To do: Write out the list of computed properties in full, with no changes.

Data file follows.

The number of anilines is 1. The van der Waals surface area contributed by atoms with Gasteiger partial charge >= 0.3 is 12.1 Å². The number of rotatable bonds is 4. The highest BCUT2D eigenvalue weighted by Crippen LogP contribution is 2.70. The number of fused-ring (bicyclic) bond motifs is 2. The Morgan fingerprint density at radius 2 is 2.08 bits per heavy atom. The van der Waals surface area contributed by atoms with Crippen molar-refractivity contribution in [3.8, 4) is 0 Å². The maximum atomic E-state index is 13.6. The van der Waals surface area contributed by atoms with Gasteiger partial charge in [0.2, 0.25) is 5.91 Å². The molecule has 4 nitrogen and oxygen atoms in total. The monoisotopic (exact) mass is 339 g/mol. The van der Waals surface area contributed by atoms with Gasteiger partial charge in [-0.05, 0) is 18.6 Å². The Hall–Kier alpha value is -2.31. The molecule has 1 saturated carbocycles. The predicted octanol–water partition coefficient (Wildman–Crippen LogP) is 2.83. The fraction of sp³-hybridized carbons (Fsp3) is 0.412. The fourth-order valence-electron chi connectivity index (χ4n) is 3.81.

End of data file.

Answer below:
The number of anilines is 1. The van der Waals surface area contributed by atoms with Gasteiger partial charge >= 0.3 is 12.1 Å². The number of rotatable bonds is 4. The highest BCUT2D eigenvalue weighted by Crippen LogP contribution is 2.70. The number of fused-ring (bicyclic) bond motifs is 2. The Morgan fingerprint density at radius 2 is 2.08 bits per heavy atom. The van der Waals surface area contributed by atoms with Crippen molar-refractivity contribution in [3.8, 4) is 0 Å². The maximum atomic E-state index is 13.6. The van der Waals surface area contributed by atoms with Gasteiger partial charge in [0.2, 0.25) is 5.91 Å². The molecule has 4 nitrogen and oxygen atoms in total. The monoisotopic (exact) mass is 339 g/mol. The van der Waals surface area contributed by atoms with Gasteiger partial charge in [-0.05, 0) is 18.6 Å². The Hall–Kier alpha value is -2.31. The molecule has 1 saturated carbocycles. The predicted octanol–water partition coefficient (Wildman–Crippen LogP) is 2.83. The fraction of sp³-hybridized carbons (Fsp3) is 0.412. The fourth-order valence-electron chi connectivity index (χ4n) is 3.81.